Haworthia cooperi, a succulent plant is indigenous to South Africa and is one of more than 70 varieties of plants in the Haworthia genus belonging to the Asphodelaceae family.
It’s a slow-grower whose small, fleshy, green, variegated leaves grow in the form of rosettes as the plant’s stem isn’t very long. Individual rosettes reach about 2-4 inches wide and as high. However, the plant produces several offshoots that grow around the plant and increase the overall size of the plant. It produces rather inconspicuous flowers that grow on long stalks.
Haworthia Cooperi is considered to be a rare succulent variety that is prized by collectors. The plant appears to be made from translucent greenish-blue colored glass marbles. This plant is relatively small, easy to maintain, and looks very ornamental and attractive. These plants are popularly grown indoors everywhere in the world.
A unique feature of the leaves is they have transparent streaks at the tips, although in some varieties the entire tip is transparent. Under the sharp sun of its natural habitat, the plant is mostly buried in sand and grows with only the transparent tips visible.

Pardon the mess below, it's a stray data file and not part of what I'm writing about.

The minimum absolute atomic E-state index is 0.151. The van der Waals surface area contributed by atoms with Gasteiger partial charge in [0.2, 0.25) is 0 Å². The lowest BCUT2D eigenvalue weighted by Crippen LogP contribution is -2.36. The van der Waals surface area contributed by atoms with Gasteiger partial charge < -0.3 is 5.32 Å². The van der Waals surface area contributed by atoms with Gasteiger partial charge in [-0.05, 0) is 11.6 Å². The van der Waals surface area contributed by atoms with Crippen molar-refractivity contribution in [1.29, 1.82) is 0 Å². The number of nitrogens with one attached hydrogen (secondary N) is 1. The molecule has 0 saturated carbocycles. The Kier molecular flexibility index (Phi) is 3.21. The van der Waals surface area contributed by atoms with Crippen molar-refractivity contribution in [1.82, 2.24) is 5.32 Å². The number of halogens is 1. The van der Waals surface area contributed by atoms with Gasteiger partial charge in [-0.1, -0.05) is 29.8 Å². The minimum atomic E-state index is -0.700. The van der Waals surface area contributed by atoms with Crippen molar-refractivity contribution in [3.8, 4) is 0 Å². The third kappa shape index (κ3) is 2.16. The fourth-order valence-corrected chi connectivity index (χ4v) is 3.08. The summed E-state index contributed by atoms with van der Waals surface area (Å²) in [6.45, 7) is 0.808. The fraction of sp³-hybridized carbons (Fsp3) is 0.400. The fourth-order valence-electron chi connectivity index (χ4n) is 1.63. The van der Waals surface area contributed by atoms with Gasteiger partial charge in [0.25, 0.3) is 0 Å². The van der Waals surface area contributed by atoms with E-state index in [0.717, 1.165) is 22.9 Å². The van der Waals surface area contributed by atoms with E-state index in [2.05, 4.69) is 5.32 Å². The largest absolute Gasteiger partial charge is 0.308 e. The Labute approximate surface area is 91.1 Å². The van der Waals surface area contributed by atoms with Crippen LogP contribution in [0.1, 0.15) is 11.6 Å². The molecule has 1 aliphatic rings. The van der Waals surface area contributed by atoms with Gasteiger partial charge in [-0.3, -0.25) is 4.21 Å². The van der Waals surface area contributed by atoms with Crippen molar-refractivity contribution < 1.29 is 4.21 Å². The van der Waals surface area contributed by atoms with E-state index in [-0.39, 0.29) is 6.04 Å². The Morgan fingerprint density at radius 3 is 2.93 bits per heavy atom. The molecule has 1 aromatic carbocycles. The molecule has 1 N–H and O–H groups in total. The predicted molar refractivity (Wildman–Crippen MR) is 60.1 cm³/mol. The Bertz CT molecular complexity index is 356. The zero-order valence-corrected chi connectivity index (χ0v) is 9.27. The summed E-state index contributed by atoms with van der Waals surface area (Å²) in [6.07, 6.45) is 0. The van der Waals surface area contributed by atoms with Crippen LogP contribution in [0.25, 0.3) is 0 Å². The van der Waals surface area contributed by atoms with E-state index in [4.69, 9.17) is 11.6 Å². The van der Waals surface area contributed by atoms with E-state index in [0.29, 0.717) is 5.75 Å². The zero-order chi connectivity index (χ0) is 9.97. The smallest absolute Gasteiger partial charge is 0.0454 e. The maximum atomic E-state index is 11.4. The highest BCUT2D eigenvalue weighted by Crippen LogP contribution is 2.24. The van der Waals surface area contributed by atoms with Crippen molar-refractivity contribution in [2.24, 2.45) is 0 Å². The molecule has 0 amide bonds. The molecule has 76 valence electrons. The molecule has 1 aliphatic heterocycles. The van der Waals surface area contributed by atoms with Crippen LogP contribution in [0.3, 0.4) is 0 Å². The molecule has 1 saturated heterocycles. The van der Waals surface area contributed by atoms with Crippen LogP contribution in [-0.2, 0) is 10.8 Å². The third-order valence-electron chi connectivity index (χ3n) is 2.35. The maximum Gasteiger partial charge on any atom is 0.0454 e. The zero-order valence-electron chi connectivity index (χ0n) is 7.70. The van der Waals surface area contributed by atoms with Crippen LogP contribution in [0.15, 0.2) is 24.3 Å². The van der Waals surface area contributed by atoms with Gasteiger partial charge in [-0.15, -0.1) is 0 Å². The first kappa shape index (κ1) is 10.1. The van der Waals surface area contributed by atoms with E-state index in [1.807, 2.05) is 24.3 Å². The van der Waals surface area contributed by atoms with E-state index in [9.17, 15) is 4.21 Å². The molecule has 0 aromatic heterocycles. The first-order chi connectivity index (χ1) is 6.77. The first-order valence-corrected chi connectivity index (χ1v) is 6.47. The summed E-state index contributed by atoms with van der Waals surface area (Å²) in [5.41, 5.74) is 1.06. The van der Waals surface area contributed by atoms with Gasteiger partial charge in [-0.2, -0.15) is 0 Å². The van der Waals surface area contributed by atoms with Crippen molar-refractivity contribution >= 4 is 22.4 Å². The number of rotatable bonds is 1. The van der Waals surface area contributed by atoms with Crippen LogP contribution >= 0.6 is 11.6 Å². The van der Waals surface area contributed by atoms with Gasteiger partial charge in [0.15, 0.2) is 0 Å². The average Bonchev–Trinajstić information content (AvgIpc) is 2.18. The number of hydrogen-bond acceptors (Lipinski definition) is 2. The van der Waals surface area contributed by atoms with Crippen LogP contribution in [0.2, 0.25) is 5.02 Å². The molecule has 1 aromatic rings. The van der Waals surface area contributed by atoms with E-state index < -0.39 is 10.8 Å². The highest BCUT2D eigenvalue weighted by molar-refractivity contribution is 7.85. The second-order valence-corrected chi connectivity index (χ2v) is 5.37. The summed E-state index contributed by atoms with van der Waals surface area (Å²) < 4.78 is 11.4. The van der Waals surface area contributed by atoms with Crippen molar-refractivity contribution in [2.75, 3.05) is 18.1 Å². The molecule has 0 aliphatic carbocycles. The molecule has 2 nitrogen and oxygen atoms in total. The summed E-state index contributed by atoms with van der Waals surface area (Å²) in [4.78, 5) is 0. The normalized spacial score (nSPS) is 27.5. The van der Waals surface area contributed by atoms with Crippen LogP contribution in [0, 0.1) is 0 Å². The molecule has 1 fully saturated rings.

This is a plant that loves growing in shade. For optimum growth, it should be grown in bright light, but not in direct or full sunlight. The tips of the leaves have green translucent windows that allow light to enter for photosynthesis and this should be roughly mimicked when growing indoors, although you don’t have to bury the whole plant. Just keep it growing in shade with sufficient light as if light levels are too low, the leaves will lose their green color.
As a succulent, it can tolerate a long period of dryness but it’s better to water it regularly to keep the plant healthy. The soil must drain well and should have adequate drainage. It can be watered about once weekly in summer and once a fortnight or a month in winter.
Overwatering is the blight for this plant, as the plant can easily get root rot in water-logged conditions. It’s always better to under-water this plant.
This plant has no major concerns regarding humidity and can deal with any sort of ambient humidity as long as you water it properly and sparingly proper air circulation is necessary to ensure that water evaporates better and the plant is protected from developing root rot.